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World War II, Legacy of

By virtually any measurement, World War II was the most devastating conflict in human history. All the world was touched by it to some degree. The war's economic and financial cost alone has been calculated at perhaps five times that of World War I. In human terms, World War II claimed half again as many military lives: 15 million versus 10 million for World War I. Total deaths from World War II, including civilians, came to 41–49 million people, a figure that would have been much higher without new sulfa and penicillin drugs and blood plasma transfusions.

When the war finally ended, vast stretches of Europe and parts of Asia lay in ruins. Whole populations were utterly exhausted, and many people were starving and living in makeshift shelters. Millions more had been uprooted from their homes and displaced. Many of them had been transported to Nazi Germany to work as slave laborers in German industry and agriculture. Transportation—especially in parts of Western and Central Europe and in Japan—was at a standstill. Bridges were blown, rail lines destroyed, and highways cratered and blocked. Ports, especially in Northwestern Europe and Japan, were especially hard-hit, and many would have to be rebuilt. Most of the large cities of Germany and Japan were piles of rubble and their buildings mere shells.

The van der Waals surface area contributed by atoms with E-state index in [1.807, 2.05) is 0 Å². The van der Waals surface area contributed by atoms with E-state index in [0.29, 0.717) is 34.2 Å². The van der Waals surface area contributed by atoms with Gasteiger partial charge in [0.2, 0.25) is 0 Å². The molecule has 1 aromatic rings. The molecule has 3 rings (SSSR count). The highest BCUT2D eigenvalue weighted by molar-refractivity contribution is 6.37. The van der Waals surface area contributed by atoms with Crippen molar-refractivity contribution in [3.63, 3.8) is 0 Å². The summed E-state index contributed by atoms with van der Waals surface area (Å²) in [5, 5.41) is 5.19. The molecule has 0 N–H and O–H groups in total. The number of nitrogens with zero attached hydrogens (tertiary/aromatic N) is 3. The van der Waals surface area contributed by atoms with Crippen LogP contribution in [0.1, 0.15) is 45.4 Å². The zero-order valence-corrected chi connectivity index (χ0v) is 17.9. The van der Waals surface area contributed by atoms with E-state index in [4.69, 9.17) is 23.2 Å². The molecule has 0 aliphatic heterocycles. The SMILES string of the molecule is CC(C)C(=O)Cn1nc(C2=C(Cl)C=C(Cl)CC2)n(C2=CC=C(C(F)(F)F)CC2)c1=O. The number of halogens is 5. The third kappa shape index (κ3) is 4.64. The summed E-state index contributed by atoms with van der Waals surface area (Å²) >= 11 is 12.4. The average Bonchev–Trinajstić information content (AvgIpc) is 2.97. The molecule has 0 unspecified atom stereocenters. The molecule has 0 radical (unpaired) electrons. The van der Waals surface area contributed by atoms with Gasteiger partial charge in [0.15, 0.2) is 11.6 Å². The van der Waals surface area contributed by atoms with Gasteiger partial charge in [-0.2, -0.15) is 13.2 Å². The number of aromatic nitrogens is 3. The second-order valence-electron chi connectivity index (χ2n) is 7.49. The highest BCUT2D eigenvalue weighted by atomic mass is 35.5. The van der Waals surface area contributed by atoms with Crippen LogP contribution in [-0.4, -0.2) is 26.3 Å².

Some countries had fared reasonably well, however. Damage in Britain was not too extensive, and civilian deaths were relatively slight. Denmark and Norway escaped with little destruction. The rapid Allied advance had largely spared Belgium, although the port of Antwerp had been badly damaged. The Netherlands, however, sustained considerable destruction, and portions of the population were starving. The situation in Greece was also dire, and Poland suffered horribly from the brutal German and Soviet occupation policies and from armies sweeping back and forth across its territory.